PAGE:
The weight removed is calculated at 354 as a function of horsepower calculated at 350 and the grinding coefficient calculated at 338. The weight removal W is given by the formula W=.intg.(A.sub.1 HP+A.sub.2) (.alpha.) dt, where A.sup.1 and A.sub.2 are calibrating constants, HP is the power used by the the grind wheel motor 34 and .alpha. is the grinding coefficient. In one operational embodiment, the incremental weight removed W is calculated as [2.75.times.10.sup.-6 lb./HP.sup.2 sec.] (HP)+[1.39.times.10.sup.-3 lb./HP sec.], where HP is the average power used by the motor 34 during the integration period during which the incremental weight was ground. The constants A.sub.1 and A.sub.2 used to calculate the grinding efficiency can be determined for other grinding machines empirically and, where greater accuracy is needed, the grinding efficiency of horsepower may be calculated from a higher order equation, such as a quadratic equation, more closely approximating the experimentally obtained relationship between grinding efficiency and horsepower.
1. A system for measuring the weight of material removed from a workpiece by a grinding wheel driven by an electric motor during a grinding operation, comprising:
- power measuring means for periodically measuring the power used by said electric motor and for generating a power signal indicative thereof;
- controller means for calculating a grinding coefficient and then periodically multiplying said grinding coefficient by a function of said power signal to determine an incremental weight removal value indicative of the weight removed since any previous multiplication, said controller means further adding said incremental weight removal value to any previously determined incremental weight removal values to determine the total weight of material removed up to that point in time during said grinding operation; and
- display means receiving an input from said controller means for generating a visually perceptible indication of the total weight of material removed as determined by said controller.
2. The weight measuring system of claim 1, wherein said grinding coefficient is a function of the peripheral velocity of said grinding wheel, and said system further includes tachometer means for generating a tachometer signal indicative of the rotational velocity of said grinding wheel, and wherein said controller means further calculates the peripheral velocity of said grinding wheel by multiplying said tachometer signal by the radius of said grinding wheel.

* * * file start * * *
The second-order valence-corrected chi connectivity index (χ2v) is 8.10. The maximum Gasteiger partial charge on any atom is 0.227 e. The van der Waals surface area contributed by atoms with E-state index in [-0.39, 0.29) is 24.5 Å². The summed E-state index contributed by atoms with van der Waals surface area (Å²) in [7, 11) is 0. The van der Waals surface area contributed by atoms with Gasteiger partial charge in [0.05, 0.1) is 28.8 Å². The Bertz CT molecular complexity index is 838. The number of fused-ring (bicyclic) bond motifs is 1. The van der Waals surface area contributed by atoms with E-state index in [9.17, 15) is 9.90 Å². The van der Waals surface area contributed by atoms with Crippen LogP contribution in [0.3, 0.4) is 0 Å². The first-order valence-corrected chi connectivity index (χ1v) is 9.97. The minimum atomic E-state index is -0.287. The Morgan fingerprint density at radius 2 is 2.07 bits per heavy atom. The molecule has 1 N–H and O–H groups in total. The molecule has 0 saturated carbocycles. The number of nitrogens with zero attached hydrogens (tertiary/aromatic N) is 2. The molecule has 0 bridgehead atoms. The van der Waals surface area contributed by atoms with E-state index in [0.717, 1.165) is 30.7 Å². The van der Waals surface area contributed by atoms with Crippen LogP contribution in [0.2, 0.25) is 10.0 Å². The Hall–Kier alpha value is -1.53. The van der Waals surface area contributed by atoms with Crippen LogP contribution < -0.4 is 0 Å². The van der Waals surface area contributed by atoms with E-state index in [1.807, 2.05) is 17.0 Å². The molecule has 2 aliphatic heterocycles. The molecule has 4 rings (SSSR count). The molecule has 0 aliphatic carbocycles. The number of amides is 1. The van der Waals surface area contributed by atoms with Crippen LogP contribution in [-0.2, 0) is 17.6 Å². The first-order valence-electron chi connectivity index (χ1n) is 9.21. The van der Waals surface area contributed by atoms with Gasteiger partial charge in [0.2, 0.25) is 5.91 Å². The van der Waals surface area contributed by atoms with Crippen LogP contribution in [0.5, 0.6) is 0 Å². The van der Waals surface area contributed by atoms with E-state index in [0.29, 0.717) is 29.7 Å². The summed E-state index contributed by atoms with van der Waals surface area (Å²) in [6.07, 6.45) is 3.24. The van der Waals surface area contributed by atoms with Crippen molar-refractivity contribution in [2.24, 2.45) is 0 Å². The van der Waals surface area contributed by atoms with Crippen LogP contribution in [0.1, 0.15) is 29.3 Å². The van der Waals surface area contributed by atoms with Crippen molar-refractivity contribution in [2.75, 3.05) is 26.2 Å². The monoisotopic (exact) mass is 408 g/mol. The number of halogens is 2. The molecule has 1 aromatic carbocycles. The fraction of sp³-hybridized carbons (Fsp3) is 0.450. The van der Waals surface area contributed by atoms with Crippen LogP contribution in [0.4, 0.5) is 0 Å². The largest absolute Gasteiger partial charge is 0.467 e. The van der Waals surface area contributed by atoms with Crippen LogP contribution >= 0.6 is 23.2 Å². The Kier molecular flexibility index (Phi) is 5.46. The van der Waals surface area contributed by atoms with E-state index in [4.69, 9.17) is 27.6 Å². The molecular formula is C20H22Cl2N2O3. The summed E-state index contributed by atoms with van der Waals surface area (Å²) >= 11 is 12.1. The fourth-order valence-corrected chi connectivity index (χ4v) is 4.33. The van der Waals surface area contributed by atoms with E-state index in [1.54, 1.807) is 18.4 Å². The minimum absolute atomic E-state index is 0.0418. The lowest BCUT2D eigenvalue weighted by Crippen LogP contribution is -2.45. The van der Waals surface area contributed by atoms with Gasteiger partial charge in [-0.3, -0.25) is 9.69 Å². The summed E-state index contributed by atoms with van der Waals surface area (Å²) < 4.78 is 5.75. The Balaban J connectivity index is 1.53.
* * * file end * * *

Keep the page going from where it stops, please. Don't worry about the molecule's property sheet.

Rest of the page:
3. The weight measuring system of claim 2, wherein said controlled means further receives data indicative of the height with respect to a fixed reference of the manipulator car carrying said workpiece and the thickness of said workpiece, said system further comprising:
- position sensing means for measuring the vertical position of the center of said grinding wheel with respect to said fixed reference; and
- memory means for detecting when said grinding wheel first makes contact with said workpiece and for then recording at that time the vertical position of the center of said grinding wheel, thereby allowing said controller means to calculate the radius of said grinding wheel as the position of said grinding wheel less the height of said manipulator car and the thickness of said workpiece.
4. The weighing system of claim 3, further including means for generating an initialization signal upon loading of a new workpiece on said manipulator car, and position sensing means for generating a position signal indicative of the longitudinal position of said manipulator car as it moves longitudinally beneath said grinding wheel, said controller receiving said initialization and position signals and examining said position signal upon receipt of an initialization signal to determine if said manipulator car is in its first grinding pass, said controller means performing said grinding wheel radius calculation only during the first grinding pass to optimize the operating efficiency of said controller means.
5. The weighing system of claim 3, wherein said controller means determines that said grinder wheel has made contact with said workpiece by periodically examining said power signal and incrementing a counter for each time that said power signal is above a predetermined value until said counter has been incremented to a predetermined value in order to reject noise-induced indications of contacting said power signal.
6. The weighing system of claim 5, wherein said counter is reset to zero upon receipt of a power signal that is less than said predetermined value.
7. The weighing system of claim 1, wherein said controller means records a plurality of said periodic power measurements before calculating said incremental weight removal value, said controller means summing said measurements and counting the number of said measurements to determine the average power measurement before calculating from said average power measurement said incremental weight removal value.
Filed: Aug 3, 1982
Date of Patent: Jul 17, 1984
Assignee: Western Gear Machinery Co. (Everett, WA)
Inventors: Jack L. Odell, II (Snohomish County, WA), Robert F. Obear (Snohomish County, WA)
Primary Examiner: Harold D. Whitehead
Law Firm: Seed and Berry
Application Number: 6/404,701